Europe Car Sales Fall 14% on Drags From Stricter Virus Measures
(Bloomberg) -- European car sales dropped after countries introduced stricter restrictions to curb another wave of coronavirus infections, with sales likely to decline further as Germany imposes a harsher lockdown starting this week.
New-car registrations fell 14% in November, the European Automobile Manufacturers Association said Thursday. Aside from a small gain in September, sales have declined all year and are down 26% through the first 11 months.
As hard as countries including France and Spain were hit by complete shutdowns of dealerships, curfews and other measures, their auto markets held up far better than in in the spring. The data still underline the risk the virus poses to a backbone industry of many major economies in the region and the limits of stimulus measures that have vitalized demand for electric vehicles.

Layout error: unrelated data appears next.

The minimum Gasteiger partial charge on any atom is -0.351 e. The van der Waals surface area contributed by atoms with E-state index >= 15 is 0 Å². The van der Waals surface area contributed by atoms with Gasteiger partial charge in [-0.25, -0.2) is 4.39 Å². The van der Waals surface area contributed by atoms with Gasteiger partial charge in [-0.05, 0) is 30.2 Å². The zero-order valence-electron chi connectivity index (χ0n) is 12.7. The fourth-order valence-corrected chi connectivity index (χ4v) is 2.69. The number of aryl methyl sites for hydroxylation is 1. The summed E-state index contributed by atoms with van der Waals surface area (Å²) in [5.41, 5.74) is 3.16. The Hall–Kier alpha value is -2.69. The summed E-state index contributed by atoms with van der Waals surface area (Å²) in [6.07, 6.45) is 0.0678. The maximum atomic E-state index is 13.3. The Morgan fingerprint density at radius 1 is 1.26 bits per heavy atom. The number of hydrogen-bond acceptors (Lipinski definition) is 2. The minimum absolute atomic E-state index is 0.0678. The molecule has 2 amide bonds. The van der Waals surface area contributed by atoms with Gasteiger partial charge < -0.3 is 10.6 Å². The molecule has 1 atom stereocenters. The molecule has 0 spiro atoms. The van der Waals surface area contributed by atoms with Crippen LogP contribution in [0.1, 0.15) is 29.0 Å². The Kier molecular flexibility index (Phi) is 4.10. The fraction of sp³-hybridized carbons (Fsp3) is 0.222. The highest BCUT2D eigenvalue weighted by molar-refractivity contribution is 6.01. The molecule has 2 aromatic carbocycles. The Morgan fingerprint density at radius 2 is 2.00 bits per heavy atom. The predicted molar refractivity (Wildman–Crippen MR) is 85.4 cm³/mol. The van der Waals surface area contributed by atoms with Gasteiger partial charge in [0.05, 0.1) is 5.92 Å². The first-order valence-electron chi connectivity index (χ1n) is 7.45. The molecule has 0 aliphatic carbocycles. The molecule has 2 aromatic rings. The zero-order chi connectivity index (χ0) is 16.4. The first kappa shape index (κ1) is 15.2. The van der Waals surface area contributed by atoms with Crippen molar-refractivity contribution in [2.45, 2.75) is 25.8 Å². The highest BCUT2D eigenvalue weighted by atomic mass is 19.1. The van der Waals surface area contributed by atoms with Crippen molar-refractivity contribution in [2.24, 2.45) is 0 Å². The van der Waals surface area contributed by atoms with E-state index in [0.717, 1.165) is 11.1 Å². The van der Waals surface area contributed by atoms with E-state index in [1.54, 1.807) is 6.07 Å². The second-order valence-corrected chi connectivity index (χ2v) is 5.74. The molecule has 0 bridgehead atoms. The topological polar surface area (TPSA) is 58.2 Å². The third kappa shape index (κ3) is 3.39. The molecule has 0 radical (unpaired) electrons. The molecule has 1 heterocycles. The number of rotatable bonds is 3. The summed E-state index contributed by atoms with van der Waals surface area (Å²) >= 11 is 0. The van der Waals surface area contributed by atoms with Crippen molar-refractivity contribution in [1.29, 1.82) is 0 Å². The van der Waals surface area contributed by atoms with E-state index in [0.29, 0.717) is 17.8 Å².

France and the U.K. -- markets that locked down in late October and early November -- saw sales plunge 27%, while deliveries dropped 19% in Spain. Registrations in Germany, which allowed car showrooms to remain open until Wednesday, slipped 3%.
November sales fell 16% for Daimler AG, 14% for Volkswagen AG and Renault SA and 12% for PSA Group. Fiat Chrysler Automobiles NV deliveries dropped 4%.
The industry figures add to signs carmakers are in for a tough winter even as the looming arrival of vaccines stokes market optimism. Germany’s automakers and suppliers expect to cut production as demand craters in export markets, a monthly survey by the Ifo Institute found earlier this month.
With just one month to go, the European car market has shrunk by 3.8 million units this year. Bloomberg Intelligence is forecasting a 25% annual decline.
Electric vehicles have been a bright spot within the region’s malaise, with BI predicting that hybrid, plug-in hybrid and battery-powered autos will exceed sales of diesel cars this quarter for the first time.
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